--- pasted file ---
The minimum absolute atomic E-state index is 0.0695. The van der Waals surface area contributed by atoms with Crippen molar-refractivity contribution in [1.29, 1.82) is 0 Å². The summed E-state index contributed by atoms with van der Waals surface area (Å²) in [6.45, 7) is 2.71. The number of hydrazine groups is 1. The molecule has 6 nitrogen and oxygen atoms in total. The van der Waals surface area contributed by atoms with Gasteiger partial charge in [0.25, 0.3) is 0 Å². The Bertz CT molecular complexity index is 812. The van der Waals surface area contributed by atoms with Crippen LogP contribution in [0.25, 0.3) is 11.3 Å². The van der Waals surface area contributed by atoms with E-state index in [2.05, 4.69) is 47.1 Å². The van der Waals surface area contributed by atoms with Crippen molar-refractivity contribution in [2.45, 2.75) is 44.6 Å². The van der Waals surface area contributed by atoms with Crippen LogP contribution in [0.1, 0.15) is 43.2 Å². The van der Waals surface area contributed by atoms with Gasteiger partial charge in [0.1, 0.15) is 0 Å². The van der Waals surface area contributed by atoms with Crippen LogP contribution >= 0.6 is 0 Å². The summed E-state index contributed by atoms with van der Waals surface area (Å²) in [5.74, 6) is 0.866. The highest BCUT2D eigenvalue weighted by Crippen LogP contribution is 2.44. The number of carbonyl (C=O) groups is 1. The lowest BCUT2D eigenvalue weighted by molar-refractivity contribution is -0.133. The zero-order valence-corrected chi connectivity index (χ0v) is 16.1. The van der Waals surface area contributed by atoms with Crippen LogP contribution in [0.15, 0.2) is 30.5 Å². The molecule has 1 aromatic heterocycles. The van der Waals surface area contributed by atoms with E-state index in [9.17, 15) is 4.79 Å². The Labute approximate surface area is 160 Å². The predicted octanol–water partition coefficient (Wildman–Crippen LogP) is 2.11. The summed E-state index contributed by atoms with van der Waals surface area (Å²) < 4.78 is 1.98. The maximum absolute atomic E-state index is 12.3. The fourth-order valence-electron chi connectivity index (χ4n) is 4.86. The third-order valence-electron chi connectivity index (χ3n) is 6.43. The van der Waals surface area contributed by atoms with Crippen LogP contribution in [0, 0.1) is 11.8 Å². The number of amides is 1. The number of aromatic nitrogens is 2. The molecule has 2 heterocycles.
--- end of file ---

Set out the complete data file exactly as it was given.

The minimum absolute atomic E-state index is 0.0695. The van der Waals surface area contributed by atoms with Crippen molar-refractivity contribution in [1.29, 1.82) is 0 Å². The summed E-state index contributed by atoms with van der Waals surface area (Å²) in [6.45, 7) is 2.71. The number of hydrazine groups is 1. The molecule has 6 nitrogen and oxygen atoms in total. The van der Waals surface area contributed by atoms with Gasteiger partial charge in [0.25, 0.3) is 0 Å². The Bertz CT molecular complexity index is 812. The van der Waals surface area contributed by atoms with Crippen LogP contribution in [0.25, 0.3) is 11.3 Å². The van der Waals surface area contributed by atoms with E-state index in [2.05, 4.69) is 47.1 Å². The van der Waals surface area contributed by atoms with Crippen molar-refractivity contribution in [2.45, 2.75) is 44.6 Å². The van der Waals surface area contributed by atoms with Crippen LogP contribution in [0.1, 0.15) is 43.2 Å². The van der Waals surface area contributed by atoms with Gasteiger partial charge in [0.1, 0.15) is 0 Å². The van der Waals surface area contributed by atoms with Crippen LogP contribution >= 0.6 is 0 Å². The summed E-state index contributed by atoms with van der Waals surface area (Å²) in [5.74, 6) is 0.866. The highest BCUT2D eigenvalue weighted by Crippen LogP contribution is 2.44. The number of carbonyl (C=O) groups is 1. The lowest BCUT2D eigenvalue weighted by molar-refractivity contribution is -0.133. The zero-order valence-corrected chi connectivity index (χ0v) is 16.1. The van der Waals surface area contributed by atoms with Crippen LogP contribution in [0.15, 0.2) is 30.5 Å². The molecule has 1 aromatic heterocycles. The van der Waals surface area contributed by atoms with E-state index in [9.17, 15) is 4.79 Å². The Labute approximate surface area is 160 Å². The predicted octanol–water partition coefficient (Wildman–Crippen LogP) is 2.11. The summed E-state index contributed by atoms with van der Waals surface area (Å²) < 4.78 is 1.98. The maximum absolute atomic E-state index is 12.3. The fourth-order valence-electron chi connectivity index (χ4n) is 4.86. The third-order valence-electron chi connectivity index (χ3n) is 6.43. The van der Waals surface area contributed by atoms with Crippen LogP contribution in [0, 0.1) is 11.8 Å². The number of amides is 1. The number of aromatic nitrogens is 2. The molecule has 2 heterocycles.